A British teenager who ran away as a schoolgirl to join the Islamic State group has given birth to a baby boy in Syria.
Shamima Begum’s family lawyer said on Monday morning (Australian time) 19-year-old and her baby are in good health.
In a recent interview with The Times newspaper, Ms Begum said she had previously lost two babies to illness and malnutrition.
Ms Begum, who left Britain in 2015 at the age of 15 to become the bride of an IS fighter, is pleading to return back to the UK.
“People should have sympathy towards me for everything I’ve been through,” she told Britain’s Sky News from Syria, where she has been living in a refugee camp.
Asked if she had made a mistake by travelling to Syria, Ms Begum said: “In a way, yes, but I don’t regret it because it’s changed me as a person.”
“It’s made me stronger, tougher. I married my husband. I wouldn’t have found someone like him back in the UK.”
Under international law, the UK is obliged to let a Briton without the claim to another nationality back in.
Ms Begum was one of a group of schoolgirls from London’s East End who went to Syria to marry IS fighters in 2015, at a time when the group’s online recruitment program lured many impressionable young people to its self-proclaimed caliphate.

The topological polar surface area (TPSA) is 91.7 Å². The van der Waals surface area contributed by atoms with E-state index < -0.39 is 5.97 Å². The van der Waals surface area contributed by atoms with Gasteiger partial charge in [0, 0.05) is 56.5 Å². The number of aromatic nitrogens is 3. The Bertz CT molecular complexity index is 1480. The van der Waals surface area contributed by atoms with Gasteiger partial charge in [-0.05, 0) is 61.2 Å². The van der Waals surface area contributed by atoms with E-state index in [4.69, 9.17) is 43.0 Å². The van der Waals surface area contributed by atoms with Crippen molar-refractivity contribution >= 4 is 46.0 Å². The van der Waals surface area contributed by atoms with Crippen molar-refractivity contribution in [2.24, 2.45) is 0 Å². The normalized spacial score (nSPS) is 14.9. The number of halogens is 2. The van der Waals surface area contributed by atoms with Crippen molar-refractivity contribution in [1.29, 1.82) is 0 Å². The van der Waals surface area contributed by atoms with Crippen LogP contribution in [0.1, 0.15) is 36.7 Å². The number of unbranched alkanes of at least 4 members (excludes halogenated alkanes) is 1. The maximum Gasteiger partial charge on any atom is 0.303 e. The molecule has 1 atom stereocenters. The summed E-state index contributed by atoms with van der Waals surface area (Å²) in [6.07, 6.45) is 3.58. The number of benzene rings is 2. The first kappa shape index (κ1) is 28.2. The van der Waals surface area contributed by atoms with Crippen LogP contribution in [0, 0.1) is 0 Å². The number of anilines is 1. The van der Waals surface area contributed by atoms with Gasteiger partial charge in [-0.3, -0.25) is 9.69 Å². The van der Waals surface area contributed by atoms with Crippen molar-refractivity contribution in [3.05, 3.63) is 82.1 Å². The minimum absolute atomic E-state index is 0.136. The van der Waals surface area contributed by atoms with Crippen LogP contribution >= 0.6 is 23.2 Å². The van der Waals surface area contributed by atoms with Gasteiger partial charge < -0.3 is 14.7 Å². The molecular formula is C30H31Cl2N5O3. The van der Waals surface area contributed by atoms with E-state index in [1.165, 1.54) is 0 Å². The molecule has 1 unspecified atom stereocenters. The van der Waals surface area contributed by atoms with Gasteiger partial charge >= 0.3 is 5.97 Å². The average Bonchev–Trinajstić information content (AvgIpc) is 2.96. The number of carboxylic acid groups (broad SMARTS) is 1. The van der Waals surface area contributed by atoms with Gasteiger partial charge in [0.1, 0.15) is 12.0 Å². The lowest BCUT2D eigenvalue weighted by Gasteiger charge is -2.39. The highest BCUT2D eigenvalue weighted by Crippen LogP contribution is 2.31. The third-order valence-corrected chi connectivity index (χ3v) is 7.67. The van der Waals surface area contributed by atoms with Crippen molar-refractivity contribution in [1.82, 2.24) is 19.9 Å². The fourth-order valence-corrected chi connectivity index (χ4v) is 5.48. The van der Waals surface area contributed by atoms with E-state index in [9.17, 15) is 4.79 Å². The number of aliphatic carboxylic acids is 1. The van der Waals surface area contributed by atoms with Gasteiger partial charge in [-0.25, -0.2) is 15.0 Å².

“I just was hoping that maybe for me, for the sake of me and my child, they let me come back,” Ms Begum said, adding that she had been only a “housewife” during her time with IS militants.
“I never did anything dangerous. I never made propaganda. I never encouraged people to come to Syria. So they’d only have proof I didn’t … anything that is dangerous,” she said.
Ms Begum added she had been “OK with” beheadings carried out by IS adherents because she had heard it was allowed under Islamic law.
News about Ms Begum and her desire to go back to Britain has ignited a debate in the UK about how to deal with citizens who joined IS and want to leave Syria now that the extremist group is on the verge of collapse.
While it is unclear whether Ms Begum committed any crimes, many have focused on her apparent lack of remorse. In the earlier interview with The Times, Ms Begum said she did not regret her decision to join the extremists.
Her legal situation remains uncertain; she could face charges for supporting IS if she returns to Britain.
Two days before the baby’s birth was announced, Ms Begum’s relatives in Britain said they were “shocked” by her comments but thought she should be brought back and dealt with by the British justice system.
“The welfare of Shamima’s unborn baby is of paramount concern to our family, and we will do everything within our power to protect that baby, who is entirely blameless in these events,” the family had said.
The family said it is concerned about Ms Begum’s mental health and characterises her as having been groomed by IS fighters.